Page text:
Once in the Blue Moon

Seven Decades of Culinary Fame

By Harvey Hughett

Photos Courtesy of Harvey Hughett

I’ve never figured out why some of Idaho’s most interesting places sometimes have the least amount of information written about them. That seems to be the case with the Parkline Supper Club, or the Blue Moon Cafe and Bar, as it was once called. Perhaps this was because people didn’t want their favorite eating spot and watering hole to be sullied by a lot of outsiders, or perhaps it was due to a cloak of secrecy that sometimes surrounded activities during Idaho’s more “colorful” times. In any case, I feel confident that the many thousands who ate there over more than seventy years would agree that the food was excellent, the dancing great, and the fun unparalleled in the region. I don’t think anyone would have imagined that this humble restaurant just east of Heyburn State Park would eventually draw customers that included the likes of nationally known politicians Frank Church, Cecil Andrus, and Harry Reid.

In 1982, I was driving back to Moscow from Rexburg, where I’d been on a student recruitment trip for the University of Idaho, when I first noticed the Parkline Supper Club.  My friend Roy E. Mosman, a district court judge, had told me several times that it was probably the best steakhouse in northern Idaho, if not the entire state. Judge Mosman was a man of raw honesty, so I took special note of this.  I’d chosen the shortcut via St. Maries on the way to Plummer when I pulled into the parking lot of the restaurant’s unimpressive building. Dead tired and hungry, I was surprised that I had to jockey for a parking space on a weeknight in a place with a population of fewer than a hundred people. Undeterred by the unassuming exterior, I was heartened to hear booming music and laughter coming from inside. Great food in the middle of nowhere? I took a chance and that evening ate one of the most mouthwatering steaks of my life—and I’ve eaten in some of the best steakhouses of New York, Atlanta, Seattle, and even Argentina, the beef capital of the world. That meal in that rustic setting was the beginning of my love affair with a great restaurant.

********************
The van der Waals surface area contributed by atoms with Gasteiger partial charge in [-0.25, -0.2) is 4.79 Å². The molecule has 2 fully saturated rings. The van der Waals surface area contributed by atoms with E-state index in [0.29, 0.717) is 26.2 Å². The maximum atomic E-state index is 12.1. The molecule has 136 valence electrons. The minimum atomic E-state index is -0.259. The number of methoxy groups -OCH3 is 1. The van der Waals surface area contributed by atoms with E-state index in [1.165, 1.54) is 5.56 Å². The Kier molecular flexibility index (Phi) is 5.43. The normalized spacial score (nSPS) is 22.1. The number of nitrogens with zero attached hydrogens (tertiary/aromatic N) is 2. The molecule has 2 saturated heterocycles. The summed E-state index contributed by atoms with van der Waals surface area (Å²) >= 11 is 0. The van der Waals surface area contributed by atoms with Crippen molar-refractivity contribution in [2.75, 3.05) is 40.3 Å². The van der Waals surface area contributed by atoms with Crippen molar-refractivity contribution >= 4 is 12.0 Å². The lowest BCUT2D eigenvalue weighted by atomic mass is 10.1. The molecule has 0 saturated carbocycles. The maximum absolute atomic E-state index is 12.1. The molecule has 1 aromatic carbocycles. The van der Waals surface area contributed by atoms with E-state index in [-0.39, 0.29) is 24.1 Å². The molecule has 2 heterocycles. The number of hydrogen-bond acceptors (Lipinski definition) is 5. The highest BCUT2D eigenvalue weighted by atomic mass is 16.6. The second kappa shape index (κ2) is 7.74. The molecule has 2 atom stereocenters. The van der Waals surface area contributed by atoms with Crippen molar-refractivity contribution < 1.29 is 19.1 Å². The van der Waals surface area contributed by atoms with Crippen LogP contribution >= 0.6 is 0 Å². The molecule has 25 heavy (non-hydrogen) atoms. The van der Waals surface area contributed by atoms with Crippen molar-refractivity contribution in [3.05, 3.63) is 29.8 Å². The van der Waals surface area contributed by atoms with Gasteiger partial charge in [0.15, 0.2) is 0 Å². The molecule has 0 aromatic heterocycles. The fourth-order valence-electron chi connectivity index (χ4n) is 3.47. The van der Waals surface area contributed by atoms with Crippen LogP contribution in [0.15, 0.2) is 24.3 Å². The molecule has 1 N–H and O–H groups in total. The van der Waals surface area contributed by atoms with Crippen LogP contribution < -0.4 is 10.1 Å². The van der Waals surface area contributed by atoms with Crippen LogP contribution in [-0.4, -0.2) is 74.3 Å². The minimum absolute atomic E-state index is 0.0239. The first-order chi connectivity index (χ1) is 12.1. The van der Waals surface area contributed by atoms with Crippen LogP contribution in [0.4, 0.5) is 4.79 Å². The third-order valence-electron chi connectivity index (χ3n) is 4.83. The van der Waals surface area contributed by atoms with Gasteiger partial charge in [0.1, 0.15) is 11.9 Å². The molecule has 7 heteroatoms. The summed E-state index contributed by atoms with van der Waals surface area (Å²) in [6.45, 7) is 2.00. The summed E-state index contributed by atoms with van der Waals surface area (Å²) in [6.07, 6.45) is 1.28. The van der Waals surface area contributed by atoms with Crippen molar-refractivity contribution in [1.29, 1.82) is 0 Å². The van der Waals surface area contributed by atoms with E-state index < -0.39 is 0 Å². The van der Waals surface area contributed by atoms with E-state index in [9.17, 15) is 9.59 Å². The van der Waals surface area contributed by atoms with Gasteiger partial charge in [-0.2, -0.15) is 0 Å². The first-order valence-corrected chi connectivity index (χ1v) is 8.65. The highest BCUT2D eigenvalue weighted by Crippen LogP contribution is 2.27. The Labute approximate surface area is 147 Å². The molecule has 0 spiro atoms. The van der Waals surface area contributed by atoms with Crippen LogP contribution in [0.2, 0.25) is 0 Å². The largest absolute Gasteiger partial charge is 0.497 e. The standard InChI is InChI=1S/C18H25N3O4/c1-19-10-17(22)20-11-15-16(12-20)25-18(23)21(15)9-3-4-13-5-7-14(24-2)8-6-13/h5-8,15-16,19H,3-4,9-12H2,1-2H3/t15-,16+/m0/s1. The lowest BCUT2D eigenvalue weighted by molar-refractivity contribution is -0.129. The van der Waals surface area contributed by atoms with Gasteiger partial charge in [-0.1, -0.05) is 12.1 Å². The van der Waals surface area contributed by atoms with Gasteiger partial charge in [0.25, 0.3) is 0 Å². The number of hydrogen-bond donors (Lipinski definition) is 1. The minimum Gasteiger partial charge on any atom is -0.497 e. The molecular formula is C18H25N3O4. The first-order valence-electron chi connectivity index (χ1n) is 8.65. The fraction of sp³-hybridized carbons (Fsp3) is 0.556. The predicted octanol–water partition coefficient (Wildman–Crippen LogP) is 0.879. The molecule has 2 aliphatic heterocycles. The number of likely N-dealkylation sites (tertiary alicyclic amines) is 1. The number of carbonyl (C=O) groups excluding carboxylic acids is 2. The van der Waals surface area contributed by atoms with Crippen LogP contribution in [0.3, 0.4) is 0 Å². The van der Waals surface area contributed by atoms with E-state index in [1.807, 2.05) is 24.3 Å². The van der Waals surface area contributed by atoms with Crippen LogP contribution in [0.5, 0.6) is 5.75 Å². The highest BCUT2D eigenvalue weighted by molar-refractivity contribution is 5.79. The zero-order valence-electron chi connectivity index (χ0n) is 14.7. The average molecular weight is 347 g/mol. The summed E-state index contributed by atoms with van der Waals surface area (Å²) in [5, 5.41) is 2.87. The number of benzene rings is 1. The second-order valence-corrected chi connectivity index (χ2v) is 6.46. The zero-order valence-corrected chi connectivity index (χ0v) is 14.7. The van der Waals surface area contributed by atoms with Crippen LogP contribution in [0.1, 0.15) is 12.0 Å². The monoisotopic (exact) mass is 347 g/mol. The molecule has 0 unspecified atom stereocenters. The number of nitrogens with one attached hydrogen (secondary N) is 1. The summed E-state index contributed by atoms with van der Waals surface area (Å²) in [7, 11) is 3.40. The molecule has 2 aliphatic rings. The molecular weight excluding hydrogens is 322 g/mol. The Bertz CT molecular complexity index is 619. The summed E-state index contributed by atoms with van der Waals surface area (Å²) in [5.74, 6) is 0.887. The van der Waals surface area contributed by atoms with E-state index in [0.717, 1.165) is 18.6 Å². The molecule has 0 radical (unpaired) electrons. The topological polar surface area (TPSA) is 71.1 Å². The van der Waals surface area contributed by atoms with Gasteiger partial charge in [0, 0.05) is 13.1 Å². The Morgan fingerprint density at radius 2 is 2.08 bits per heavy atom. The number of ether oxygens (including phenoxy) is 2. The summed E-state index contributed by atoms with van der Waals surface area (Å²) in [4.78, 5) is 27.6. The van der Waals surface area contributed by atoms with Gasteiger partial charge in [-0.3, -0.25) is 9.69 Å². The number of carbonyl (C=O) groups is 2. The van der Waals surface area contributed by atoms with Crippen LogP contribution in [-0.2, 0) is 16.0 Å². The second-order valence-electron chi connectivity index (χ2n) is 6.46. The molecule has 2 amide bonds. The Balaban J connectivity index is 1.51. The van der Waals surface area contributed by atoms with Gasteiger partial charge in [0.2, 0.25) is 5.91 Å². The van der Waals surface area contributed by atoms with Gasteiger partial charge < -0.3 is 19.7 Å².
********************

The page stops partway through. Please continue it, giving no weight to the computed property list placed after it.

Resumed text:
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Harvey Hughett

About Harvey Hughett

Harvey L. Hughett retired from the University of Idaho as executive director and chief information officer of Information Technology Services. He has a special interest in local history and has been working on a book tentatively titled, Float Homes of the St. Joe River Drainage. His email address is [email protected].

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